First state of the BSU address calls attention to university racial climate

State of The Black Student Union Address attendees mingle after the presentation in the Town Hall on Dec. 1, 2015. (Emily Starkey | The Collegian)

College students are some of the most powerful human beings on the planet. That was the message expressed by Black Student Union President Muenfa Lewis, junior in finance, at the first State of the BSU address in the Town Hall of the Leadership Studies Building Tuesday night.

Student leaders from the Student Governing Association, including Student Body President Andy Hurtig and Vice President Joe Tinker, were in attendance. They were joined by several K-State administrators, including April Mason, provost and senior vice president; Pat Bosco, vice president of student life and dean of students; and Myra Gordon, associate provost for diversity.

On Mizzou, KU protests

Following the protests that took place last month at both the University of Missouri and University of Kansas, Lewis said there is racism and inherent disadvantages built into the system that affect all minority students at K-State.

“If I want to, I could probably have some students come up here and just talk about the racism they’ve experienced on this campus,” Lewis said.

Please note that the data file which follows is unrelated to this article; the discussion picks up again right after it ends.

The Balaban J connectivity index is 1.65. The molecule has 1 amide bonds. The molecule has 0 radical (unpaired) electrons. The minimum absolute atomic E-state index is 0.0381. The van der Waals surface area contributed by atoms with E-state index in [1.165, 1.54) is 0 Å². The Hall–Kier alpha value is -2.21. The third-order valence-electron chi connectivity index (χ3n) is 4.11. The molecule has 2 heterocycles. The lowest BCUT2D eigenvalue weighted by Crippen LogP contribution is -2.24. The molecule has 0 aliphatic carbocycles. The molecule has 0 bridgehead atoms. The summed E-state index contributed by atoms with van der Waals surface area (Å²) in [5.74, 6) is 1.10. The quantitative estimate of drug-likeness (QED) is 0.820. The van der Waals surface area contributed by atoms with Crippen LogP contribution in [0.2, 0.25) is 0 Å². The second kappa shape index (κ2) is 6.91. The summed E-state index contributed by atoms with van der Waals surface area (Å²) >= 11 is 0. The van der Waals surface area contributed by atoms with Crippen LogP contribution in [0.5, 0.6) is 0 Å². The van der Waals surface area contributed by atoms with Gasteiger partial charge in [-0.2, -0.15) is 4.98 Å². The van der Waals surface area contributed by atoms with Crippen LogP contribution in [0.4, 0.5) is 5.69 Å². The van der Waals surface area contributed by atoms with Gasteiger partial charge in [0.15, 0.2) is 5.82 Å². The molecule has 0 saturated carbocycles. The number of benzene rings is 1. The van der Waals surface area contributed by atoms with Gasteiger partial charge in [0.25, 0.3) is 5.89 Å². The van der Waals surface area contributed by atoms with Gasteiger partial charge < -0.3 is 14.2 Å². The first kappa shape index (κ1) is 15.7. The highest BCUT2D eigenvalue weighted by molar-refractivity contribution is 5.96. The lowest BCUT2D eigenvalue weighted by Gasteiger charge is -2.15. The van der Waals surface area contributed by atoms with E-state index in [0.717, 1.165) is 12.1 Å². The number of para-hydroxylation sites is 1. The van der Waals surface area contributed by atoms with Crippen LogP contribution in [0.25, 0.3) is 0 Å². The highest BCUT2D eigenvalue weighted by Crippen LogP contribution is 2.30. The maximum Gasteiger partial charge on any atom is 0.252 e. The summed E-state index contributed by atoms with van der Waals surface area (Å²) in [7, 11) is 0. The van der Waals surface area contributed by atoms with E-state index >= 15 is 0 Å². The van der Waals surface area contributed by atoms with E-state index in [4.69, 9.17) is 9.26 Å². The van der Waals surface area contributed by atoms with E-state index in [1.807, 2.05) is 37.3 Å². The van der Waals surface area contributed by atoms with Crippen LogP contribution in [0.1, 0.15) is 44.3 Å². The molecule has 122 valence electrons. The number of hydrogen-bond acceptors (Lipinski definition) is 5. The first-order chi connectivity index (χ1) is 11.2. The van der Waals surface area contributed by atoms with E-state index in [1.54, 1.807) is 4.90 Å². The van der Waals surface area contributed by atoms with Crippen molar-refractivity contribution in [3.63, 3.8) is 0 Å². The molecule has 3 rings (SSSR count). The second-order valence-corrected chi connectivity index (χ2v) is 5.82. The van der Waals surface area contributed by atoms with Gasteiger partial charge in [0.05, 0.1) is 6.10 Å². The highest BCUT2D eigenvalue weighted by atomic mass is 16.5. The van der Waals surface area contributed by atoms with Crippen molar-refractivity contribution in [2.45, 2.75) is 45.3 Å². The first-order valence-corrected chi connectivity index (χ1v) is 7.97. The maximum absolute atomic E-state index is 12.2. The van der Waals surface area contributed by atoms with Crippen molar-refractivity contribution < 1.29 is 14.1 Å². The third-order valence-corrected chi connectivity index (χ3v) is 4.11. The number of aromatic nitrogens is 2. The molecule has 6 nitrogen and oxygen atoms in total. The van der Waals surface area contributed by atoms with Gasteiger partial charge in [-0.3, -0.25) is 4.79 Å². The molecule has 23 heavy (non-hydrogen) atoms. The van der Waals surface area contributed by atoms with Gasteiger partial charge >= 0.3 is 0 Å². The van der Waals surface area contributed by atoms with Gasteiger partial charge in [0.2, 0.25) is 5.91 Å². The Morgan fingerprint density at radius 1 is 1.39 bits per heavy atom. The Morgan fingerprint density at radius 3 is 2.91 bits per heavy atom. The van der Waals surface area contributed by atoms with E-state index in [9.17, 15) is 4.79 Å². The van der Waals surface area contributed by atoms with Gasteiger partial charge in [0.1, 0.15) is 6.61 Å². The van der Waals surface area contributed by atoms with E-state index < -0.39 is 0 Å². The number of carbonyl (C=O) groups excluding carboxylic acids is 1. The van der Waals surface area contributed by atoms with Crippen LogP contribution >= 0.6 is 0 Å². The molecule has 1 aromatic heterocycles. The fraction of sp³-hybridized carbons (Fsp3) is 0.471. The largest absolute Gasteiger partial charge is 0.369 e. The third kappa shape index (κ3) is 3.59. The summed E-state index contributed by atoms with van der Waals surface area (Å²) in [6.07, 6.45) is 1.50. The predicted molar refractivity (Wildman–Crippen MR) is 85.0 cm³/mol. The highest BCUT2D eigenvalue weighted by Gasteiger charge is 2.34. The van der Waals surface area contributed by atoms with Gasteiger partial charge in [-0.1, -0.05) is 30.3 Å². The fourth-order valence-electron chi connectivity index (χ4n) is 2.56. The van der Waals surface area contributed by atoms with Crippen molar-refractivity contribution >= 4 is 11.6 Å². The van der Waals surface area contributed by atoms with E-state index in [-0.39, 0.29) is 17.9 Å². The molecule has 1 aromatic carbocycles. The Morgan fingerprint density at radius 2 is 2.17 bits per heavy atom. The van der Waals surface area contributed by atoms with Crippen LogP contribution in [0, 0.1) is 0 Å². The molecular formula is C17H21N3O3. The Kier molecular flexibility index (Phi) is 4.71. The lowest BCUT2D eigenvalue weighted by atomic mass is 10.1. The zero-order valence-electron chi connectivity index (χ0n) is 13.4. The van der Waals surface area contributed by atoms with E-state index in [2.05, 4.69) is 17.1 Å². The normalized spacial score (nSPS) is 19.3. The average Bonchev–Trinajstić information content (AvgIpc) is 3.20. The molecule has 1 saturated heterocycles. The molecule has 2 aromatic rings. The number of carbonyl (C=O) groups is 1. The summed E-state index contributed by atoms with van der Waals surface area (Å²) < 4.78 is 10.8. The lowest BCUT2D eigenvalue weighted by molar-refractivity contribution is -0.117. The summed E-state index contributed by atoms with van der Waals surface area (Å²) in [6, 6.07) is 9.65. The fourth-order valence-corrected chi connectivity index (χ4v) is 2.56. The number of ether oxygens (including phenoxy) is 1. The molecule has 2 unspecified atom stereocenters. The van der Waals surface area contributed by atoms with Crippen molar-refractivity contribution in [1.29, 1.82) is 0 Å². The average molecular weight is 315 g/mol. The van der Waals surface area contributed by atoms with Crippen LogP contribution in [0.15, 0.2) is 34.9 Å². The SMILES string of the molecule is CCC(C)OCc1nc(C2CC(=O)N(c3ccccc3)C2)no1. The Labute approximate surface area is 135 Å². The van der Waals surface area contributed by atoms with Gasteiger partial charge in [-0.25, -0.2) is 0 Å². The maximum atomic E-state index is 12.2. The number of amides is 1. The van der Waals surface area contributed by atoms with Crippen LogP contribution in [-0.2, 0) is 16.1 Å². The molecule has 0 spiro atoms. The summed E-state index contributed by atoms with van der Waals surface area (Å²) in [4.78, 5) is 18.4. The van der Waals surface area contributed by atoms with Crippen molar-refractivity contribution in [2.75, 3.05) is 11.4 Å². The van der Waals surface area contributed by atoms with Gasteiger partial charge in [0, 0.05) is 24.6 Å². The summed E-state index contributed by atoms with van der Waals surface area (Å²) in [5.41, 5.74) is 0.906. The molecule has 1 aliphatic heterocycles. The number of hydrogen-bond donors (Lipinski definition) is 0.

Lewis said he hopes the climate here will not get to the point where students feel the need to protest the administration, but he said people need to remain proactive about creating an atmosphere of family.

“You can always point the finger, like, ‘I don’t want to be like Mizzou. At least we’re not that bad,'” Lewis said. “We still have a lot of work to do at our campus because we’re really not that far off from Mizzou. We shouldn’t feel like what happened at Mizzou couldn’t happen here at K-State.”

Meeting with other student groups

BSU has met with SGA and other student groups to create a better environment at K-State, according to Lewis.

“The overall goal with our meetings and our constant communication back-and-forth is to create a possible universitywide social justice campaign,” Lewis said.

Lewis said he wants to create a campaign similar to K-State Proud, with the backing of the university’s administration.

“We want it to be like that,” Lewis said. “Where K-State is clearly for equality, eliminating racial inequity, being the major faces and pushing forward knowledge of these issues as well.”

Lewis said BSU is stronger than it has ever been and will continue to support black students on campus.

“As an organization, we live by our mission,” Lewis said. “When we talk about empowering students, we want them to accomplish amazing and incredible things on this campus. We want our students to really be the game changers, the ones that make a huge difference wherever they are.”

The university can do more to create an environment that does not tolerate racism, Lewis said.

“I think it’s important to establish that zero tolerance,” Lewis said. “And we don’t have that clarity within our university policies. What happens if I’m called the n-word on campus? Who do I go to beside my usual outlets on campus? Do I have other top administration who would be willing to move in and take the necessary actions and steps needed to ensure my safety and emotional stability as a student?”

Looking to the future